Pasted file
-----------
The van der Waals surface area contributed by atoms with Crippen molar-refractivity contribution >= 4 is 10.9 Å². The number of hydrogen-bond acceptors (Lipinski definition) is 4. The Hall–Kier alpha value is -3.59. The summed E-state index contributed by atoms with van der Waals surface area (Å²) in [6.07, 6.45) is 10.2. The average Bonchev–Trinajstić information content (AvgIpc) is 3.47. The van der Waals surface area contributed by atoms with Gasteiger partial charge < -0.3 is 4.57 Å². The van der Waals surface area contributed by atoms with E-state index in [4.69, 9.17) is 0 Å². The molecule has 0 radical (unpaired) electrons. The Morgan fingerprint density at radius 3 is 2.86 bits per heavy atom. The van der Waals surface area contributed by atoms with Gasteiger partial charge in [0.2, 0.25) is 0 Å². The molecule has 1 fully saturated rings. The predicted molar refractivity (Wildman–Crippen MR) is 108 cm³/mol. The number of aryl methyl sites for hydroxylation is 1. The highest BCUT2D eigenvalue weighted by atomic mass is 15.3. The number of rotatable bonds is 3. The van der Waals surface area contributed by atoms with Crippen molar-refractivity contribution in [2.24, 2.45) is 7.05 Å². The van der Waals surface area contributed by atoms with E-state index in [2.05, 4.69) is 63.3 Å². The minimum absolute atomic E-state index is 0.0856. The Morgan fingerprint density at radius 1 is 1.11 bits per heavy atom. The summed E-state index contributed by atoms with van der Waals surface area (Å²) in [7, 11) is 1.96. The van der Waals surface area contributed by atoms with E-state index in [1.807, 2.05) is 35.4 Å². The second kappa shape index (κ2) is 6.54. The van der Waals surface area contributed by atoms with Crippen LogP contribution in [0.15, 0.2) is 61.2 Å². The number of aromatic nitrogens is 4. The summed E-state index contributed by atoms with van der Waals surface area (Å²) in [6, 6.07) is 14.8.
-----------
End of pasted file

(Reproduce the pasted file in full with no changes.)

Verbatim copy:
The van der Waals surface area contributed by atoms with Crippen molar-refractivity contribution >= 4 is 10.9 Å². The number of hydrogen-bond acceptors (Lipinski definition) is 4. The Hall–Kier alpha value is -3.59. The summed E-state index contributed by atoms with van der Waals surface area (Å²) in [6.07, 6.45) is 10.2. The average Bonchev–Trinajstić information content (AvgIpc) is 3.47. The van der Waals surface area contributed by atoms with Gasteiger partial charge < -0.3 is 4.57 Å². The van der Waals surface area contributed by atoms with E-state index in [4.69, 9.17) is 0 Å². The molecule has 0 radical (unpaired) electrons. The Morgan fingerprint density at radius 3 is 2.86 bits per heavy atom. The van der Waals surface area contributed by atoms with Gasteiger partial charge in [0.2, 0.25) is 0 Å². The molecule has 1 fully saturated rings. The predicted molar refractivity (Wildman–Crippen MR) is 108 cm³/mol. The number of aryl methyl sites for hydroxylation is 1. The highest BCUT2D eigenvalue weighted by atomic mass is 15.3. The number of rotatable bonds is 3. The van der Waals surface area contributed by atoms with Crippen molar-refractivity contribution in [2.24, 2.45) is 7.05 Å². The van der Waals surface area contributed by atoms with E-state index in [2.05, 4.69) is 63.3 Å². The minimum absolute atomic E-state index is 0.0856. The Morgan fingerprint density at radius 1 is 1.11 bits per heavy atom. The summed E-state index contributed by atoms with van der Waals surface area (Å²) in [7, 11) is 1.96. The van der Waals surface area contributed by atoms with E-state index in [1.807, 2.05) is 35.4 Å². The second kappa shape index (κ2) is 6.54. The van der Waals surface area contributed by atoms with Crippen LogP contribution in [0.15, 0.2) is 61.2 Å². The number of aromatic nitrogens is 4. The summed E-state index contributed by atoms with van der Waals surface area (Å²) in [6, 6.07) is 14.8.